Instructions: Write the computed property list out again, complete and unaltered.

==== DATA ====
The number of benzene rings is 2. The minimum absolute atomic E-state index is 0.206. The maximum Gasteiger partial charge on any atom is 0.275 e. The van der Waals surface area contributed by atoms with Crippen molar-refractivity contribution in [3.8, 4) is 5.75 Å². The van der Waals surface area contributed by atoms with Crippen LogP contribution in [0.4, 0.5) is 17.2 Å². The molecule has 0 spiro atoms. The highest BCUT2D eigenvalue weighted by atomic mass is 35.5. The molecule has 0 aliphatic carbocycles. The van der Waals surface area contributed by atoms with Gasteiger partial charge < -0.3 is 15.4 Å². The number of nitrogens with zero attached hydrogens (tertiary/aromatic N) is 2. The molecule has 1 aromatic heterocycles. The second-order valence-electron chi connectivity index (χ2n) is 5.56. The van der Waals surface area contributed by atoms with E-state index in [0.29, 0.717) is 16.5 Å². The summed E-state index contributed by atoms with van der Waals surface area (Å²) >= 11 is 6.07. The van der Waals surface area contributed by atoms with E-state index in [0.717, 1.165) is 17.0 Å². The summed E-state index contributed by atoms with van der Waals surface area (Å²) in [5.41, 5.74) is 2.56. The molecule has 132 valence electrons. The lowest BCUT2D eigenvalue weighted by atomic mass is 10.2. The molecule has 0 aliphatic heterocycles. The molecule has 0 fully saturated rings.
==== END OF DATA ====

The number of benzene rings is 2. The minimum absolute atomic E-state index is 0.206. The maximum Gasteiger partial charge on any atom is 0.275 e. The van der Waals surface area contributed by atoms with Crippen molar-refractivity contribution in [3.8, 4) is 5.75 Å². The van der Waals surface area contributed by atoms with Crippen LogP contribution in [0.4, 0.5) is 17.2 Å². The molecule has 0 spiro atoms. The highest BCUT2D eigenvalue weighted by atomic mass is 35.5. The molecule has 0 aliphatic carbocycles. The van der Waals surface area contributed by atoms with Gasteiger partial charge < -0.3 is 15.4 Å². The number of nitrogens with zero attached hydrogens (tertiary/aromatic N) is 2. The molecule has 1 aromatic heterocycles. The second-order valence-electron chi connectivity index (χ2n) is 5.56. The van der Waals surface area contributed by atoms with E-state index in [0.29, 0.717) is 16.5 Å². The summed E-state index contributed by atoms with van der Waals surface area (Å²) >= 11 is 6.07. The van der Waals surface area contributed by atoms with E-state index in [0.717, 1.165) is 17.0 Å². The summed E-state index contributed by atoms with van der Waals surface area (Å²) in [5.41, 5.74) is 2.56. The molecule has 132 valence electrons. The lowest BCUT2D eigenvalue weighted by atomic mass is 10.2. The molecule has 0 aliphatic heterocycles. The molecule has 0 fully saturated rings.